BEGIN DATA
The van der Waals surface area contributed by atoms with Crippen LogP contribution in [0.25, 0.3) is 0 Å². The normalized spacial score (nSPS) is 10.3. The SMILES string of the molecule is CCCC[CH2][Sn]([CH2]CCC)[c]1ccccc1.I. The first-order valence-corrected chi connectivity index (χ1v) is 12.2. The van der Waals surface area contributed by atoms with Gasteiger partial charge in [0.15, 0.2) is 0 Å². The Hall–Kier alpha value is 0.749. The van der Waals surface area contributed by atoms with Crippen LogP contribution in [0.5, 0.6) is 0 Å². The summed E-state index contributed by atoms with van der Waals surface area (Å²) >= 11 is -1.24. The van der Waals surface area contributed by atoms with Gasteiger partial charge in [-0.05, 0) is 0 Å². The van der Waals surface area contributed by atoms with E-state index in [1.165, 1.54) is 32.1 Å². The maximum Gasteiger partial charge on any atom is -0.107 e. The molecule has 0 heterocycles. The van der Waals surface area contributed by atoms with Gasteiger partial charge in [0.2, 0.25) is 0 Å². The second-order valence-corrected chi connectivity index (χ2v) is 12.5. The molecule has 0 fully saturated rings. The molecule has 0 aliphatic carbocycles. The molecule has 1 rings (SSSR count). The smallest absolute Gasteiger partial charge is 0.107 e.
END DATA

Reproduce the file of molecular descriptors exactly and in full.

The van der Waals surface area contributed by atoms with Crippen LogP contribution in [0.25, 0.3) is 0 Å². The normalized spacial score (nSPS) is 10.3. The SMILES string of the molecule is CCCC[CH2][Sn]([CH2]CCC)[c]1ccccc1.I. The first-order valence-corrected chi connectivity index (χ1v) is 12.2. The van der Waals surface area contributed by atoms with Gasteiger partial charge in [0.15, 0.2) is 0 Å². The Hall–Kier alpha value is 0.749. The van der Waals surface area contributed by atoms with Crippen LogP contribution in [0.5, 0.6) is 0 Å². The summed E-state index contributed by atoms with van der Waals surface area (Å²) >= 11 is -1.24. The van der Waals surface area contributed by atoms with Gasteiger partial charge in [-0.05, 0) is 0 Å². The van der Waals surface area contributed by atoms with E-state index in [1.165, 1.54) is 32.1 Å². The maximum Gasteiger partial charge on any atom is -0.107 e. The molecule has 0 heterocycles. The van der Waals surface area contributed by atoms with Gasteiger partial charge in [0.2, 0.25) is 0 Å². The second-order valence-corrected chi connectivity index (χ2v) is 12.5. The molecule has 0 fully saturated rings. The molecule has 0 aliphatic carbocycles. The molecule has 1 rings (SSSR count). The smallest absolute Gasteiger partial charge is 0.107 e.